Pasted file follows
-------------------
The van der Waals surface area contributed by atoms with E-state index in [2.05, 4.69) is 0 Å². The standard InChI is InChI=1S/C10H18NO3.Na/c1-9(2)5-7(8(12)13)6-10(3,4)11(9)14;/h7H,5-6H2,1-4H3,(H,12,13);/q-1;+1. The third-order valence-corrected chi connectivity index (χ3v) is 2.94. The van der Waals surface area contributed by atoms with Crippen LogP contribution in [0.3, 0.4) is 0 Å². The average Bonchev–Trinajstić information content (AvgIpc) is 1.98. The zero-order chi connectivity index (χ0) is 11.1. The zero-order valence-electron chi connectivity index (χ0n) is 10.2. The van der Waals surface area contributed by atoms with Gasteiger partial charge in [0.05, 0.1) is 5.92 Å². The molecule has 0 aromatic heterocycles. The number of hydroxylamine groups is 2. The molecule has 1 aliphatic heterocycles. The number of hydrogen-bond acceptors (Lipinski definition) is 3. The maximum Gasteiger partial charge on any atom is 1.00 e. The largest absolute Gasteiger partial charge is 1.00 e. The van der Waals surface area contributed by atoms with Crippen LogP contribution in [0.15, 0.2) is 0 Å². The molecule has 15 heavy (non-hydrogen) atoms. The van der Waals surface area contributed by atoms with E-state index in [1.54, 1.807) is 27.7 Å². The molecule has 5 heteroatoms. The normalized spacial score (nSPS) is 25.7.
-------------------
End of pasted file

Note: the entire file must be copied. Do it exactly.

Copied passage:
The van der Waals surface area contributed by atoms with E-state index in [2.05, 4.69) is 0 Å². The standard InChI is InChI=1S/C10H18NO3.Na/c1-9(2)5-7(8(12)13)6-10(3,4)11(9)14;/h7H,5-6H2,1-4H3,(H,12,13);/q-1;+1. The third-order valence-corrected chi connectivity index (χ3v) is 2.94. The van der Waals surface area contributed by atoms with Crippen LogP contribution in [0.3, 0.4) is 0 Å². The average Bonchev–Trinajstić information content (AvgIpc) is 1.98. The zero-order chi connectivity index (χ0) is 11.1. The zero-order valence-electron chi connectivity index (χ0n) is 10.2. The van der Waals surface area contributed by atoms with Gasteiger partial charge in [0.05, 0.1) is 5.92 Å². The molecule has 0 aromatic heterocycles. The number of hydroxylamine groups is 2. The molecule has 1 aliphatic heterocycles. The number of hydrogen-bond acceptors (Lipinski definition) is 3. The maximum Gasteiger partial charge on any atom is 1.00 e. The largest absolute Gasteiger partial charge is 1.00 e. The van der Waals surface area contributed by atoms with Crippen LogP contribution in [0.15, 0.2) is 0 Å². The molecule has 15 heavy (non-hydrogen) atoms. The van der Waals surface area contributed by atoms with E-state index in [1.54, 1.807) is 27.7 Å². The molecule has 5 heteroatoms. The normalized spacial score (nSPS) is 25.7.